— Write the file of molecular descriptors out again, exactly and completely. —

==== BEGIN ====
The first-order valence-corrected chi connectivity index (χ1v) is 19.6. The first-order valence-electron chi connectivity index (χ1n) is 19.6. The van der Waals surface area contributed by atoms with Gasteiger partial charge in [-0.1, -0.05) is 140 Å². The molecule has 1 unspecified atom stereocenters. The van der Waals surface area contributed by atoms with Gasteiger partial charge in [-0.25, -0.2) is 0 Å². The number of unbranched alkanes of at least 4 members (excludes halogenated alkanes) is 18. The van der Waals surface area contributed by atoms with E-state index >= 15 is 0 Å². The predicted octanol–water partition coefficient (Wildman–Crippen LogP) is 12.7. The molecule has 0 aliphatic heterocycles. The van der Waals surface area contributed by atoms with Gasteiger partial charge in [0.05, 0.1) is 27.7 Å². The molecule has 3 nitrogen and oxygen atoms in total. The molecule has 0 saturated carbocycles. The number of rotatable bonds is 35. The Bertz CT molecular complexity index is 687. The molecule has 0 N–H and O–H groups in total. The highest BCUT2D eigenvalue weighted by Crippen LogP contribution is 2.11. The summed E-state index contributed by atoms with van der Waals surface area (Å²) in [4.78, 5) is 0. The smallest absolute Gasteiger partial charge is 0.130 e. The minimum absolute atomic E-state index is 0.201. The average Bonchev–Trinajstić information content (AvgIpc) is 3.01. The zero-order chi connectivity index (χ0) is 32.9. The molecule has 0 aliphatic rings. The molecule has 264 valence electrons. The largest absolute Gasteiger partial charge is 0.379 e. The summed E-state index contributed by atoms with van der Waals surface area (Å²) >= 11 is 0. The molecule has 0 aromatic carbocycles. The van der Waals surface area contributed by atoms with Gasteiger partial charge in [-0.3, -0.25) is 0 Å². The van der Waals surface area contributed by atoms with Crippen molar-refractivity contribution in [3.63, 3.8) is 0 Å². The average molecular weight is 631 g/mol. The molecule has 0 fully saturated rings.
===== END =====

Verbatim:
The first-order valence-corrected chi connectivity index (χ1v) is 19.6. The first-order valence-electron chi connectivity index (χ1n) is 19.6. The van der Waals surface area contributed by atoms with Gasteiger partial charge in [-0.1, -0.05) is 140 Å². The molecule has 1 unspecified atom stereocenters. The van der Waals surface area contributed by atoms with Gasteiger partial charge in [-0.25, -0.2) is 0 Å². The number of unbranched alkanes of at least 4 members (excludes halogenated alkanes) is 18. The van der Waals surface area contributed by atoms with E-state index >= 15 is 0 Å². The predicted octanol–water partition coefficient (Wildman–Crippen LogP) is 12.7. The molecule has 0 aliphatic heterocycles. The van der Waals surface area contributed by atoms with Gasteiger partial charge in [0.05, 0.1) is 27.7 Å². The molecule has 3 nitrogen and oxygen atoms in total. The molecule has 0 saturated carbocycles. The number of rotatable bonds is 35. The Bertz CT molecular complexity index is 687. The molecule has 0 N–H and O–H groups in total. The highest BCUT2D eigenvalue weighted by Crippen LogP contribution is 2.11. The summed E-state index contributed by atoms with van der Waals surface area (Å²) in [4.78, 5) is 0. The smallest absolute Gasteiger partial charge is 0.130 e. The minimum absolute atomic E-state index is 0.201. The average Bonchev–Trinajstić information content (AvgIpc) is 3.01. The zero-order chi connectivity index (χ0) is 32.9. The molecule has 0 aliphatic rings. The molecule has 264 valence electrons. The largest absolute Gasteiger partial charge is 0.379 e. The summed E-state index contributed by atoms with van der Waals surface area (Å²) >= 11 is 0. The molecule has 0 aromatic carbocycles. The van der Waals surface area contributed by atoms with Gasteiger partial charge in [-0.3, -0.25) is 0 Å². The van der Waals surface area contributed by atoms with Crippen molar-refractivity contribution in [3.63, 3.8) is 0 Å². The average molecular weight is 631 g/mol. The molecule has 0 fully saturated rings.